The Naiad (When the Willow Ceases to Weep)

by Zenya Hendricks

Snaking through the water grass is a maiden. Behind her, sprawled like a collapsed sheep, is her clothing, and just far enough from the water’s edge that the waves cannot lick them, a pair of sandals neatly point towards the centre of the spring. The water is a dark green, as if the pine trees lining the shore all bent over and shook off their mantles, their colour leeching into the water. The maiden pushes through it, and each time her feet touch the pond bottom, silt blossoms up around them like an ant-eaten peony allowed to bloom. She passes the lily pads breathing gently beside the reeds, their silken eyes closed to the dark, and then she stops, and she waits.

Before her, a woman rises out of the moonstruck water, the edges of her nakedness fraying into a shimmering, rippling haze. Her dark seaweed-hair clings to her. She smiles, close-lipped over her fish’s teeth, small and sharp – the maiden only knows they exist because she has felt them with her tongue. The air hangs low over their bodies, heavy with damp heat and the reverent perfume of the pines.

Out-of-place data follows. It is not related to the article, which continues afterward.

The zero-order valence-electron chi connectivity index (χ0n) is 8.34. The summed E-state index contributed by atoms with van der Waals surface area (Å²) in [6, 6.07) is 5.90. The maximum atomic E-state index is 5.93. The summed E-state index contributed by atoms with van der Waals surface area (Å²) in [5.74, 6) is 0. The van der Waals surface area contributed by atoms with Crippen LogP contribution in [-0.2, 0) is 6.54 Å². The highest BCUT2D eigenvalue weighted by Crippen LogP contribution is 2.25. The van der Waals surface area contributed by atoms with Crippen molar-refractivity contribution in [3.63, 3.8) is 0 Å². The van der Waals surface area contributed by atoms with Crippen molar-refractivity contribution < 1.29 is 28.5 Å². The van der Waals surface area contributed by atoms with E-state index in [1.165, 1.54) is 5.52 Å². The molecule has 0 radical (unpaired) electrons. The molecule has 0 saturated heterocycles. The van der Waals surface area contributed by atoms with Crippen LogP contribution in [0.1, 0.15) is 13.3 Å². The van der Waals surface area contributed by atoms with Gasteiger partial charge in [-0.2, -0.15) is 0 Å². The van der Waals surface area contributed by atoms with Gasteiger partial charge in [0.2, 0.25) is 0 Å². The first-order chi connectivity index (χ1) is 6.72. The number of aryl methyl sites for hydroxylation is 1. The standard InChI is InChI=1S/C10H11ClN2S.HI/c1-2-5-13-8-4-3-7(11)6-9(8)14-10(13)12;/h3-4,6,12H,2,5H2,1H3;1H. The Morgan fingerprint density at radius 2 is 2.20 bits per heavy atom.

The maiden closes her eyes as the naiad steps towards her, and then she is kissing her throat, and water drips from each spot as she pulls away, trickling down the maiden’s neck like sap from between the ridges of tree-bark. The woman’s fingers are thin, soft, and her touch sends cold gasping into all the fissures of the maiden’s body.

“I’ve been waiting for you, my love,” the naiad says, in a voice made of the hushed swishing of dried reeds and the calls of lingering cranes.

The maiden’s sigh is a grateful breeze.